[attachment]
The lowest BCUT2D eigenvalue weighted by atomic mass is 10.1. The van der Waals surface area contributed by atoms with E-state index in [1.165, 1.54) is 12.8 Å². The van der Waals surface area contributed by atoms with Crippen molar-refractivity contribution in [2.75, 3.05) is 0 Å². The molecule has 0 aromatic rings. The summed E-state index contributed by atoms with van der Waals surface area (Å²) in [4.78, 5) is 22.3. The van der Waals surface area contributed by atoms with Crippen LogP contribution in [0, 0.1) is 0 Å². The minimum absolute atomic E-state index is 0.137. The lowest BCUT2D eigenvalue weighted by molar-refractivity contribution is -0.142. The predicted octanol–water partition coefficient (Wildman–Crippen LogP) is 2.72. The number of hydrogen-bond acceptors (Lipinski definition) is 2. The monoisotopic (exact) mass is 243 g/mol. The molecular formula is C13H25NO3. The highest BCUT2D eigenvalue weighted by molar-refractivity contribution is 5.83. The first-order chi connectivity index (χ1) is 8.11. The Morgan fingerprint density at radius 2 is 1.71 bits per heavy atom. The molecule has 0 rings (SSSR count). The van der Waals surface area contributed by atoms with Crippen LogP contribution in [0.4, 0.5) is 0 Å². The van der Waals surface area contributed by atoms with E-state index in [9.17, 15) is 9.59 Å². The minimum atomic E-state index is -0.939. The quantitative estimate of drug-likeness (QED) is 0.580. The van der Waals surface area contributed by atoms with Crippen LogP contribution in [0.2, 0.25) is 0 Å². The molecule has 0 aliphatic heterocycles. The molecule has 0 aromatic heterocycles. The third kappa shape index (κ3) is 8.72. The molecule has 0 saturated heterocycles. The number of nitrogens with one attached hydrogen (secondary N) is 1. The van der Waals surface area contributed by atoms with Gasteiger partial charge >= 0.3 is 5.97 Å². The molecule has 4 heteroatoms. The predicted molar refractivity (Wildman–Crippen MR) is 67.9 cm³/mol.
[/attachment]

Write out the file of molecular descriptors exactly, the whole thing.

The lowest BCUT2D eigenvalue weighted by atomic mass is 10.1. The van der Waals surface area contributed by atoms with E-state index in [1.165, 1.54) is 12.8 Å². The van der Waals surface area contributed by atoms with Crippen molar-refractivity contribution in [2.75, 3.05) is 0 Å². The molecule has 0 aromatic rings. The summed E-state index contributed by atoms with van der Waals surface area (Å²) in [4.78, 5) is 22.3. The van der Waals surface area contributed by atoms with Crippen LogP contribution in [0, 0.1) is 0 Å². The minimum absolute atomic E-state index is 0.137. The lowest BCUT2D eigenvalue weighted by molar-refractivity contribution is -0.142. The predicted octanol–water partition coefficient (Wildman–Crippen LogP) is 2.72. The number of hydrogen-bond acceptors (Lipinski definition) is 2. The monoisotopic (exact) mass is 243 g/mol. The molecular formula is C13H25NO3. The highest BCUT2D eigenvalue weighted by molar-refractivity contribution is 5.83. The first-order chi connectivity index (χ1) is 8.11. The Morgan fingerprint density at radius 2 is 1.71 bits per heavy atom. The molecule has 0 rings (SSSR count). The van der Waals surface area contributed by atoms with Crippen LogP contribution in [0.4, 0.5) is 0 Å². The van der Waals surface area contributed by atoms with E-state index in [9.17, 15) is 9.59 Å². The minimum atomic E-state index is -0.939. The quantitative estimate of drug-likeness (QED) is 0.580. The van der Waals surface area contributed by atoms with Crippen LogP contribution in [0.2, 0.25) is 0 Å². The molecule has 0 aliphatic heterocycles. The molecule has 0 aromatic heterocycles. The third kappa shape index (κ3) is 8.72. The molecule has 0 saturated heterocycles. The number of nitrogens with one attached hydrogen (secondary N) is 1. The van der Waals surface area contributed by atoms with Gasteiger partial charge >= 0.3 is 5.97 Å². The molecule has 4 heteroatoms. The predicted molar refractivity (Wildman–Crippen MR) is 67.9 cm³/mol.